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Orange Line operator removed from train after making unusual remarks

David L. Ryan/Globe Staff/file

It wasn’t a great day for T riders.

The commuter rail saw problems as people headed home on the Stoughton Line Monday afternoon.

Outbound Train 913 on the Stoughton Line was stopped near Hyde Park due to a mechanical issue, at about 3:45 p.m., said Tory Mazzola, a spokesman for Keolis, which operates commuter rail for the MBTA. The train was still stopped at about 5:20 p.m.

Mazzola said the train was “unable to take power. Mechanical teams are working to resolve it as quickly as possible and dispatchers are focused on minimizing the impact to passengers.”

Outbound Train 915 from South Station was expected to assist Train 913 and was expected to fall 35 to 45 minutes behind its schedule, the T said on its Twitter feed.


Inbound Train 914 from Stoughton was also canceled due to a mechanical issue. Train 916 was also expected to be behind schedule, according to the feed.

Franklin Line Train 744 was also 5 to 10 minutes behind schedule.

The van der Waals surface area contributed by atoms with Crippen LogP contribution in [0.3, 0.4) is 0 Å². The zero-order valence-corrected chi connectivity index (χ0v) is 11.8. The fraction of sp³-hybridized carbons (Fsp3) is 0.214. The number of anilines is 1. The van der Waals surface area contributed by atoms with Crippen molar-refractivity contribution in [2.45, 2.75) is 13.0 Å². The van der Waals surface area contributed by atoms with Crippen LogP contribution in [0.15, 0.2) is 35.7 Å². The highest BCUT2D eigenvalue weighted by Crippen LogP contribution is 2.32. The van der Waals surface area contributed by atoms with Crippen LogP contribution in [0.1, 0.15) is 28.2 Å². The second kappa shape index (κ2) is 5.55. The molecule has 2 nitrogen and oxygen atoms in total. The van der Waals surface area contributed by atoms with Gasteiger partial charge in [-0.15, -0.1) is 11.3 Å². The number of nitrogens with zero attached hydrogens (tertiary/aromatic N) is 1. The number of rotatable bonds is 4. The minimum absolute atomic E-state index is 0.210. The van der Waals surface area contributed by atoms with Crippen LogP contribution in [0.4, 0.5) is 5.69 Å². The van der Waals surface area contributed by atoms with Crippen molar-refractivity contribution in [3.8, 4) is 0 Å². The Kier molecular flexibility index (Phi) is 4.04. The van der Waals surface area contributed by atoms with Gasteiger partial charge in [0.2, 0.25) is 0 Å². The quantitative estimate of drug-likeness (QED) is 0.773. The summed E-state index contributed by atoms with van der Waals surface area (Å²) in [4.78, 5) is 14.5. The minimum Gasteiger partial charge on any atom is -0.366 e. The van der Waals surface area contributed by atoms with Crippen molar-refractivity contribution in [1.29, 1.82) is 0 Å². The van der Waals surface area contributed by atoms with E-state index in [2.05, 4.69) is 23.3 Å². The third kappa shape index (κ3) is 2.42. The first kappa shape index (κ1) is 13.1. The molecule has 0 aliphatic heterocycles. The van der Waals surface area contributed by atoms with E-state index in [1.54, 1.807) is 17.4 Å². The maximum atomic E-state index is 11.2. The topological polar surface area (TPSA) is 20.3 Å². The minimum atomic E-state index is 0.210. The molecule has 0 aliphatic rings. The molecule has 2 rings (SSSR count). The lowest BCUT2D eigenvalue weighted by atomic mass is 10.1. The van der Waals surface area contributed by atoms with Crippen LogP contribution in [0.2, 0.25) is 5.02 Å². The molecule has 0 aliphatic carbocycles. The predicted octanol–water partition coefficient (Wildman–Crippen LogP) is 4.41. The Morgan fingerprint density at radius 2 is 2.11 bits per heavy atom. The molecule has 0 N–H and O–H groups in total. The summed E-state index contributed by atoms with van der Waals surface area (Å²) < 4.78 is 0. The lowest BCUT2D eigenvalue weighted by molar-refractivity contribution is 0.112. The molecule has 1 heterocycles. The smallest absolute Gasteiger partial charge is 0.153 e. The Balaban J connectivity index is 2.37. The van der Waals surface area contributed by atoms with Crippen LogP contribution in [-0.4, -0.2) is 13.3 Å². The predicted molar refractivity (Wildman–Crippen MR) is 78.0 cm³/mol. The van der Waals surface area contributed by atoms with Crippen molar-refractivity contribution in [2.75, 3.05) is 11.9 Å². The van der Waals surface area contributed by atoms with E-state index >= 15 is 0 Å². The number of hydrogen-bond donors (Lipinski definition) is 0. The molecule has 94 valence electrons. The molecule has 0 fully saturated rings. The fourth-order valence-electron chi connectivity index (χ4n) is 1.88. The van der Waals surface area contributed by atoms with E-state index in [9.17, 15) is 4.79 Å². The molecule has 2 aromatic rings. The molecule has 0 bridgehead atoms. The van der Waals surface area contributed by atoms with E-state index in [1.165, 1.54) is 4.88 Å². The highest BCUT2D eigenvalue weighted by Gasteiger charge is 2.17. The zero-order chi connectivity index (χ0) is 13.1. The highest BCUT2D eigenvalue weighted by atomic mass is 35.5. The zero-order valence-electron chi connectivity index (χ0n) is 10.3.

On the bus routes, too, a number of delays were reported for the afternoon commute.

In the morning, there were delays when a train operator on the MBTA’s Orange Line was removed from his train car Monday morning after he made some unusual statements, said Joe Pesaturo, an MBTA spokesman.

The man was removed from his train when it arrived at the Downtown Crossing station around 8 a.m., causing delays of about 10 minutes during the morning commute, Pesaturo said in an e-mail. He called the operator’s statements “uncommon remarks.”

Richard Sullivan, superintendent of Transit Police, said in an e-mail that the operator had suffered a medical emergency.

“It’s a personnel matter, and as such, it will be handled internally,” Pesaturo said. “The MBTA apologizes to any of its customers who found the incident disquieting.”


Some passengers took to social media to express their frustration and confusion over the operator’s comments.

One woman, whose name on Facebook is Rhea Nannan, said the operator complained about T management and claimed to have been a victim of discrimination.

“He wants to take a political stand on a Monday morning?” she said.

“He’s just standing on the train on the intercom saying no one is going anywhere... no one is going to work... that the T is discriminating against him,” Nannan said in a comment on her own Facebook post. “He said he needs assistance.”

Danni Parker, another passenger, said the operator told people he did not want to keep driving because of safety concerns.

“Commuter problems: having the orange line conductor admit that he was afraid to drive the train because it was deemed ‘unsafe’ at downtown crossing at 8:05 with my stop only two stops away,” Parker said in a Facebook post.

MBTA subway supervisors are investigating, Pesaturo said.

Andres Picon can be reached at Follow him on Twitter at @andpicon. Katie Camero can be reached at